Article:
Kopaka was trudging through the Ko-Wahi drifts, searching for a Kanohi Stone.. Where could it be? he thought. Better activate my Akaku. Kopaka mask began to glow, granting him the power of X-Ray vision. He saw a glint of ice-blue in a nearby cave. There it is. Kopaka almost smiled. He walked toward the cave, and he was just about to claim the stone when he was hit by a sudden gust of wind. Even for a Toa of Ice who was used to blizzards, the wind was overpowering! Arms flailing, Kopaka tried to keep his balance, but to no avail. He fell mask-first into the snow. “OOF!” he grunted, the sound muffled by the snow. Stupid wind. Kopaka was just about to get up when he heard a voice. “You okay there, mate?” Kopaka sat up. The voice belonged to a figure clad in burnt-orange and silver armor. He wore a pair of what looked like snowshoes, and his mask was sleek and streamlined, with air intakes on either side. And strangest of all, his left arm appeared to be completely mechanical. ‘I’m fine,” Kopaka replied. “You sure you don’t need a hand?” the figure asked. “I said I’m fine,” he replied icily, standing up and dusting the snow from his armor.
“Want some help looking for your Kanohi Stones?” the figure asked. “It’ll be a loooot faster. Besides, I know speed better than anyone. I wear a Kakama, after all.” “Look, I don’t need your help. Or want it, for that matter.” Kopaka walked away. He’ll just get in the way. Just when he thought he had lost him, he saw an orange blur zip toward him. “Ekimu’s masks! What do you want?” Kopaka asked, irritated by this being’s persistence. “I work alone. I don’t--” “Nope!” the orange-clad being replied. “I’m coming with you, no matter what you say. I’m Pohatu, by the way. Get used to it.” Kopaka sighed in resignation. “Fine, you can come with.”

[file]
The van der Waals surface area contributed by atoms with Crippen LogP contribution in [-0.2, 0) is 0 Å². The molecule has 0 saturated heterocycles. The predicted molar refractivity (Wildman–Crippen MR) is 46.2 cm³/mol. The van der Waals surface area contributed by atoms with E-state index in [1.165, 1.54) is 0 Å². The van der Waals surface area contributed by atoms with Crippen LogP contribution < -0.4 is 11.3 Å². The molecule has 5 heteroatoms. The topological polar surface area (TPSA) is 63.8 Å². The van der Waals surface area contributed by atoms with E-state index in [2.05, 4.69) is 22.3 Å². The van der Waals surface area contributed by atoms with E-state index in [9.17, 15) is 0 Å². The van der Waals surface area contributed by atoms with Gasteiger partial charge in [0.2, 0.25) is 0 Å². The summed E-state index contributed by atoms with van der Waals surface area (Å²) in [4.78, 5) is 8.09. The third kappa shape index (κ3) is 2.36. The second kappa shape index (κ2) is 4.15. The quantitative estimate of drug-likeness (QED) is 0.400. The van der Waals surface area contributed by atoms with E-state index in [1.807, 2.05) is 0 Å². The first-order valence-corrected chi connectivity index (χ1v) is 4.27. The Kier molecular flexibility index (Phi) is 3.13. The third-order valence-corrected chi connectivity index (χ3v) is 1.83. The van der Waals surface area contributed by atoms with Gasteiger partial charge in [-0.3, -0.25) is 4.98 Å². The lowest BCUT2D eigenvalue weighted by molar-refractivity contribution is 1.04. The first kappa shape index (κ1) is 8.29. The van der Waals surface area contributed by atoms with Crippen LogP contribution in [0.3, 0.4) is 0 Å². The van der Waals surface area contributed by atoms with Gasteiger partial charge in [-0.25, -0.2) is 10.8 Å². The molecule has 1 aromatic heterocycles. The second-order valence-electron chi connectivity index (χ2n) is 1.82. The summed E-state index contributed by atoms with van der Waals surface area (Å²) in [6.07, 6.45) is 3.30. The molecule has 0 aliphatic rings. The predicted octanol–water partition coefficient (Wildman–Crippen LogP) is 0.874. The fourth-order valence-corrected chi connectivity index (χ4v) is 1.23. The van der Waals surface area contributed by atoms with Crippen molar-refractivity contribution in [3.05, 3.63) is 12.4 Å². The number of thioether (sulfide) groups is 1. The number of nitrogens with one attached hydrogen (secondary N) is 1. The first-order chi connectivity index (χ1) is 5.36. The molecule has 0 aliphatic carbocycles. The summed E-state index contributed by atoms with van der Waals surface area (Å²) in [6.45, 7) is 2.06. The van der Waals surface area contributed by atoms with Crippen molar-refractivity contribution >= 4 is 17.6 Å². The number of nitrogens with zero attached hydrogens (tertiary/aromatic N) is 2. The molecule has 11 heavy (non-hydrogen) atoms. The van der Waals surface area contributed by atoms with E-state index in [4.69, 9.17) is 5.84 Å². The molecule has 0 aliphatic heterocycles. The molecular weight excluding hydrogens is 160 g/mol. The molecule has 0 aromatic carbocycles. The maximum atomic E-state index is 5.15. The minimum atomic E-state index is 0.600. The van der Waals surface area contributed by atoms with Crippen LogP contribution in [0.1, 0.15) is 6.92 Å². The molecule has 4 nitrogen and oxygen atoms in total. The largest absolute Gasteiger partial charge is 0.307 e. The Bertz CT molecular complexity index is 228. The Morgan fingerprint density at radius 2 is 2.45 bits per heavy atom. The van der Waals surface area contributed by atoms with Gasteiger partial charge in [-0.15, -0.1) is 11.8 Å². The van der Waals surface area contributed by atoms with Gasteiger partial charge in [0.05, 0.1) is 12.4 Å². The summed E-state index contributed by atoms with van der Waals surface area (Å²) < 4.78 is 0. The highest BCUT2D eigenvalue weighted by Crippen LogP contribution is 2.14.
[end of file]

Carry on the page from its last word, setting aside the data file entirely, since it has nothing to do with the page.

Dig, pull, scrape, push. Dig, pull, scrape, push. Onua was clawing his way through solid rock in the Onu-Wahi tunnels, searching for his Kanohi Stones. His connection to the earth was advantageous, as he could easily sense where the crystals might be. Besides, he already had four out of six of his. Now where could the rest be? Wait, I sense one of them is….moving? His thoughts were interrupted when he heard a voice. “Would you happen to be looking for these?” Onua turned around. The voice belonged to a figure clad in red and gold armor. He held not one, but TWO glowing purple stones. “Why, yes,” Onua replied. “My name is Onua. I’m assuming you are Tahu, Toa of Fire?” “That would be me,” Tahu replied. “You might need these.” He handed the stones to Onua. “Thanks to you, I have all of my Kanohi Stones. Korgot will be expecting me, so I’ll be on my way,” said Onua. “No problem,” Tahu replied. “But maybe we should work together and find the rest of mine?” “Sure thing. I think I saw a couple of them further back in the tunnels.”
The Toa, whose paths collided on their quest to find the Kanohi Stones, keys to the elemental shrines, had completed their first test. But their journey was not over. Far from it. Many a challenge lay ahead….
Tahu strode up the stairs to Narmoto’s hut. He knocked on the door. “Come in!” a voice answered.